• Cut the front bodice and back bodice pattern pieces horizontally at the indicated line.
  • If adding length, add paper and add the amount desired.
  • If shortening, overlap at the cut line the amount desired.
  • Re-draw the side seams.


Depending on where you carry your length you may want to adjust the length through the bodice and/or through the armhole.

  • Cut the front bodice, back bodice, and gusset pattern pieces above the armhole notch.
  • If adding length, add paper and add the amount desired.
  • If shortening, overlap at the cut line the amount desired.
  • Re-draw the seam lines.
  • There is no need to adjust the sleeve ruffles. Your notches will no longer match and will end either slightly higher or lower on the side seam, depending on how much length was adjusted.


If your measurements put you in different sizes, you can blend between sizes. This is a very common adjustment and will help achieve the intended fit if your body measurements fall across multiple sizes. If your hips are a smaller size than your bust, you can leave the extra ease through the hips. You won’t notice the extra ease as much when using a fabric with more drape, but you may prefer to blend sizes if you use a fabric with less drape.

  • Print both sizes.
  • Starting at the armhole, blend sizes to the desired hip width.
  • Use the slit extension line that matches the hip measurement.


The shoulder width should end close to your shoulder bone. If the width is too wide or too narrow you can adjust the yokes at the shoulder point.

  • Redraw the shoulder point either in or out.
  • Redraw the armhole curve of the yoke to match the new shoulder point.
  • No need to adjust the ruffle sleeves when making this adjustment.


You may find extra fabric at your center back. Traditionally, I would advise a swayback adjustment. However, without a center back seam or a waist seam, it will be hard to remove the extra fabric and maintain the intended design. Instead, I suggest adding more width through the center back that will add more center back gathers and hip ease. This will allow the back to have enough ease and drape over the hips without catching.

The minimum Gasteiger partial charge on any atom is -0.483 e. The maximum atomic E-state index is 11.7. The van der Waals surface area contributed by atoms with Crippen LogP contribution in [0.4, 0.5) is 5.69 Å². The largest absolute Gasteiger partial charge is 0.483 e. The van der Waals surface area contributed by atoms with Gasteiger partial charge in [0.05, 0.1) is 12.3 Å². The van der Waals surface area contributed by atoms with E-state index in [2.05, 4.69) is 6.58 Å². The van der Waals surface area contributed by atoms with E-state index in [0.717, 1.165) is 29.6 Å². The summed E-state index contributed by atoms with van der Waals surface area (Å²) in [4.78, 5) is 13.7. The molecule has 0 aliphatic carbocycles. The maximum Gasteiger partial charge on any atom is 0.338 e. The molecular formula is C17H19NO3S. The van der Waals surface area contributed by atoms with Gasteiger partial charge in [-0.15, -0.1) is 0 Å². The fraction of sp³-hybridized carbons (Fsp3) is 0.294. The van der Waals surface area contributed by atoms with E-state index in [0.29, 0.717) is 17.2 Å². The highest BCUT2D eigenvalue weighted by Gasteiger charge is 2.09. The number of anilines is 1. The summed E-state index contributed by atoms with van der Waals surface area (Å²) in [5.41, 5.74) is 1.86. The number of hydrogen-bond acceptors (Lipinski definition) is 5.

• Add width to the center back bodice.
  • No need to adjust the back yoke when making this adjustment. There will be more gather and ease through the back.


If you have over 4” (10 cm) between your high bust and full bust, you may need a Full Bust Adjustment to the C/D Cup Bodice.

  • First decide how much more ease you need through your bust, and you will add half that amount to your pattern. If you need 1″ (2.5 cm), then you will add 1/2″ (1.25 cm) to the pattern.
  • Cut from the center of the waist dart (#1) to the bust point (#2) and to the armhole (#3), not cutting all the way through the armhole. Lay this on top of a new piece of paper.
  • Cut from the center of the bust dart (#4) to the bust point (#2) without cutting all the way through at the bust. Open the ease at the bust (#2), and make your pattern parallel by adding the same amount down to the hem (#1) – shown in PINK. When doing this you will open ease at the points (#1 & #4), creating larger darts. Tape this new shape down on the paper.
  • Mark your new dart points 2″ (5 cm) back from the bust point (#2). Draw the dart lines from this new point to the dart notches.
  • Trace your new bodice pattern piece. You have completed the FBA.

I hope this post helps explain how and when to do custom adjustments while fitting the Farrah pattern. It’s totally worth the time to make a muslin, make any adjustments, and update your printed pattern. Remember to write down some notes for yourself so that when you come back to the pattern, you know what adjustments you have made. If you have any other fit questions, please let me know and I can update the post as needed.

Happy Sewing!

XO, Gabriela